If you’ve ever grilled with charcoal, chances are you’ve had issues lighting your coals at one point or another. Don’t worry, it has happened to most of us. While there are plenty of fancy options out there to get the job done, one of the cheapest, safest, simplest, and quickest options are using a Charcoal Chimney Starter.
How do you use a charcoal chimney?
It’s as simple as filling the chimney with charcoal, adding and lighting a full source, and then waiting for the magic to happen.
Below I will be laying out easy-to-follow charcoal chimney starter instructions that anyone can follow. At the bottom of this page, I will provide a link to some great can’t-miss charcoal chimney starter options.
Don’t forget to check them out. You can thank me later.
Table of Contents
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Why You Need a Charcoal Chimney Starter
Two questions seem to be the bane for the outdoor cook. The first is some form of “Daddy, why does the BBQ taste funny?” The second is “What’s taking so long?”
Often, the origin of these questions lies in the same place, and it is at the bottom of the grill. It almost seems odd that such an early step like starting the charcoal can have such an impact on the end product but, in so many cases, it does.
The concern, of course, is speed. The easy solution to getting things going is the liberal use of charcoal lighter fluid. Buying the quick-light briquettes that are soaked in the fluid before bagging is another.
But with ease comes a drawback, which is the likely bad impact on flavor. Other methods, like using wood or kindling as starters, can draw out the process, and are not always reliable.
The best middle ground, for many, is a charcoal chimney fire starter. What looks like a large tin can someone poked holes in and then added a handle are really carefully engineered gadgets that should be part of any griller’s arsenal.
But, for something seemingly so simple, there are some fairly specific charcoal chimney starter instructions for getting the best results.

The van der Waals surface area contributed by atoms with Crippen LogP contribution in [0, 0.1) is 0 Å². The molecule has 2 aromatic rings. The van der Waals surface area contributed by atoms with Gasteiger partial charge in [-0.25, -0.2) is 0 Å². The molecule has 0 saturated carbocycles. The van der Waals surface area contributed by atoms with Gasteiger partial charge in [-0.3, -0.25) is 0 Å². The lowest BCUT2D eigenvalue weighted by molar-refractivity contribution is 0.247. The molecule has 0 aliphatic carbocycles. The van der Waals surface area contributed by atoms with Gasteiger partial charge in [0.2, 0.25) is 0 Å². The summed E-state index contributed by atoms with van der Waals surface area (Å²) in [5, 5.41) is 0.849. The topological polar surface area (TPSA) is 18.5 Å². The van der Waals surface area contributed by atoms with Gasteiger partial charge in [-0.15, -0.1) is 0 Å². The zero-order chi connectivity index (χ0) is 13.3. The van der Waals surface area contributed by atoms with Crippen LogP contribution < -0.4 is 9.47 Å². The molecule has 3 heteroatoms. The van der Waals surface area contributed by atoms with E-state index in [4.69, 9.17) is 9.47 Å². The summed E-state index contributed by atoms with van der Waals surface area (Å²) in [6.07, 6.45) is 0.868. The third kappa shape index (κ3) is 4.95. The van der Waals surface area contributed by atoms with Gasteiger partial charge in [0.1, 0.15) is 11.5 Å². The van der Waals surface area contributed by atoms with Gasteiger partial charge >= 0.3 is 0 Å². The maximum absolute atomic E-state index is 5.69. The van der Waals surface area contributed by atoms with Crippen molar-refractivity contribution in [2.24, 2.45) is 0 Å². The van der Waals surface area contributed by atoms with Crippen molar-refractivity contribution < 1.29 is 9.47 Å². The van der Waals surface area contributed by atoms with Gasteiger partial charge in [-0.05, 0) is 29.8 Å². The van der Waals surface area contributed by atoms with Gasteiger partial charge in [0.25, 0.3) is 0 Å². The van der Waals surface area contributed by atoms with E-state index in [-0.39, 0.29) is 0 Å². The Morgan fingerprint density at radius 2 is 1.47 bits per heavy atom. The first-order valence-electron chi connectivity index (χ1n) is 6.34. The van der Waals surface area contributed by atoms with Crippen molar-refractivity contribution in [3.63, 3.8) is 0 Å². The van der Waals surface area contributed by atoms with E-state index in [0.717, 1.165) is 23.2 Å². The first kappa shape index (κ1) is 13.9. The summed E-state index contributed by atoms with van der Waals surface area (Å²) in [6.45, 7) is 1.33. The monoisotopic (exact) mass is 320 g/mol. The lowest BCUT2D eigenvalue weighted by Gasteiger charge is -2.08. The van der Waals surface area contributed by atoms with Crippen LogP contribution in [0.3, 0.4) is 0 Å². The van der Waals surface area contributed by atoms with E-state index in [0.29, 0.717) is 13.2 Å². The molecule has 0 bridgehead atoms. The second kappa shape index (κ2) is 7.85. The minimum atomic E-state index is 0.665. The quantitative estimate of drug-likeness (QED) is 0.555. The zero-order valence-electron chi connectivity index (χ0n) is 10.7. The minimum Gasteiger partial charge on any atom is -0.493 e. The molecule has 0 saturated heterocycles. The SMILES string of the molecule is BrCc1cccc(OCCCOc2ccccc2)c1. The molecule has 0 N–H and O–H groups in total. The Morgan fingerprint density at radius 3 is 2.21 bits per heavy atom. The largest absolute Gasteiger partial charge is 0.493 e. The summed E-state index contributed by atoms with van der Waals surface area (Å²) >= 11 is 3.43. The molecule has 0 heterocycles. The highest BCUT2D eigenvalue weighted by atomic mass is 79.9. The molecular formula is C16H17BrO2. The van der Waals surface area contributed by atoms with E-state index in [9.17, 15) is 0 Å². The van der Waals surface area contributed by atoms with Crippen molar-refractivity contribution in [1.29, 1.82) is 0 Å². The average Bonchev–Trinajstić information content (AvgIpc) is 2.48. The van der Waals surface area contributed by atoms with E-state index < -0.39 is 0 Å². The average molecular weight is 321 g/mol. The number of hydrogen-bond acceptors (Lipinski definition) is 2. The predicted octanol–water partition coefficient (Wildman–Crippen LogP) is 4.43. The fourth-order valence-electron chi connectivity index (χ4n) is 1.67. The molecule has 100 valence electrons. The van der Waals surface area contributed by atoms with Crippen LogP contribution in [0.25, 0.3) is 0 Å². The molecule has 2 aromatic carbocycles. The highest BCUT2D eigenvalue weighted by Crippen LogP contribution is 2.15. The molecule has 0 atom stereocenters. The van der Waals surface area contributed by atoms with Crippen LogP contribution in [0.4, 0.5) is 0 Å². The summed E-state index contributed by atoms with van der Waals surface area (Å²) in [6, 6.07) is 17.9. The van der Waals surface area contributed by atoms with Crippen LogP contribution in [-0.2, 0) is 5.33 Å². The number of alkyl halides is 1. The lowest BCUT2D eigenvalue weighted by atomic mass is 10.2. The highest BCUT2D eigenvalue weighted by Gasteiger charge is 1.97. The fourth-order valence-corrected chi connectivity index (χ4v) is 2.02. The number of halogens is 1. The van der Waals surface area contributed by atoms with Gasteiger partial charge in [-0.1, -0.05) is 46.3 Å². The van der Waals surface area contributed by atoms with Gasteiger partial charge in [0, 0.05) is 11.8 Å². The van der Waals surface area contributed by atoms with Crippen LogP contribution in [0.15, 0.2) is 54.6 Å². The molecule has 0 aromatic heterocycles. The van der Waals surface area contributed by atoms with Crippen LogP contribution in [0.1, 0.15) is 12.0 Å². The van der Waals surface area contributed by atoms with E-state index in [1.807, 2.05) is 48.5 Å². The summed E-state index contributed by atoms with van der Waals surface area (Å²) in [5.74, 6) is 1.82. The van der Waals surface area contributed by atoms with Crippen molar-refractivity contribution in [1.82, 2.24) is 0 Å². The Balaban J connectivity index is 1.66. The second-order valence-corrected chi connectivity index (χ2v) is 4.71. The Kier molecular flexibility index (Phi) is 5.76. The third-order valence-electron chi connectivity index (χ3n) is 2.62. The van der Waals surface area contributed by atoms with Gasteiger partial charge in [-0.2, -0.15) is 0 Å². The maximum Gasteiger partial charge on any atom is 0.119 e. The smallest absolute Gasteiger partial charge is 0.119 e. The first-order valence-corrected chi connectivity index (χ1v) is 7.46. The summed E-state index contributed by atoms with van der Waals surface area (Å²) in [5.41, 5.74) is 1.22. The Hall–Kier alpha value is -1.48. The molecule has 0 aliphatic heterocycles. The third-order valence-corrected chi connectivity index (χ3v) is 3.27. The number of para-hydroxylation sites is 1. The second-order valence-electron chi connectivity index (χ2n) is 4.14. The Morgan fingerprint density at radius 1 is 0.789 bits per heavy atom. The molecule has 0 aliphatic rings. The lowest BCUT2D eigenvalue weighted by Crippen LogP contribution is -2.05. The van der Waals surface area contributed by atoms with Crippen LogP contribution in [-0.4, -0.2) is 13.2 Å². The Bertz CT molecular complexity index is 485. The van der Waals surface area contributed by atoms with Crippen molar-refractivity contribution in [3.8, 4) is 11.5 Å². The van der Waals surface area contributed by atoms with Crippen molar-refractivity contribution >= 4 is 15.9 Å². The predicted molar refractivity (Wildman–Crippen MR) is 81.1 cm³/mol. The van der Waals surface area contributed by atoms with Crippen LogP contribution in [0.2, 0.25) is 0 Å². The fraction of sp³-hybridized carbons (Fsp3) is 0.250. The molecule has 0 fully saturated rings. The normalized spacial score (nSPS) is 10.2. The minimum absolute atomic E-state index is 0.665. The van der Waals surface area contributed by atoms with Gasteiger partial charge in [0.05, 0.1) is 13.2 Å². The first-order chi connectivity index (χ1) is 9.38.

Choosing the Right Charcoal Chimney Starter for You
The initial decision involves choosing which one to use. There are several styles and sizes when it comes to charcoal chimney starters. Sometimes the differences between some styles can be hard to spot, while others look like totally different products.
But with a little research, experience, and perhaps borrowing from a friend to test, getting just the right one can reward the effort.
The most obvious difference to many is the handle. Some charcoal chimney fire starters have longer handles, some shorter. Some have handles, which are rigid, and straight, and some are angled or hinged. Add in various shields for deflecting heat and protecting fingers, and the choices can become dizzying.
All these differences are there for a reason, like a grill type and size, room for storage, and more. So take the time to consider these things before making your final decision.
But at their core, they all do the same job, so the charcoal chimney starter instructions don’t vary much between models.
Charcoal Chimney Starter Instructions
Using a charcoal chimney starter only requires three items besides the chimney itself. Coal, some sort of fire starters like newspaper or lighter cubes, and a lighter or match. Leave the lighter fluid in the garage (stored safely, of course).
The decision on which coal to use is up to individual choice, and experience should be the guide on which is best. Just don’t use any form of matchlight-type charcoal. The charcoal grill starter will work with all of them, though again, avoid any of the pre-soaked varieties.
Don’t forget, these devices are for getting that initial round of coals started, so keep it simple and add those mesquite or other infused briquettes later on.
Since the cooking is being done without propane gas or flammable liquids, matches seem the first choice, but long-handle lighters do make it easier. If you are using newspaper as your fire lighting source, that can be the one tricky part of the process.
Here is a handy video showing the below steps on how to use a charcoal chimney starter.
How to Place Paper Into a Charcoal Chimney Starter
For lighting with newspaper, focus on getting a good supply of newsprint. The morning paper can become the best friend to those using this method of starting charcoal. Using paper napkins burns too quickly and heavier grades, especially glossy magazines, just don’t burn properly, if at all. Refer to the charcoal chimney starter instructions for more advice.
Notebook paper can sometimes be used in a pinch, but it isn’t the best. Expect to use 6-8 pages of a newspaper, torn in half. Roll them loosely, roughly an inch in diameter. Too tight prevents air from circulating properly, too loose and the paper burns too quickly.
Some charcoal chimney starter instructions call for the paper to be wadded. Often, this works just fine, but it can make for uneven heat or lighting.
One quick piece of advice is to let children if they are present, do this step. It lets them be involved in the process and gives them something to do. The same can be said of some adults, as well.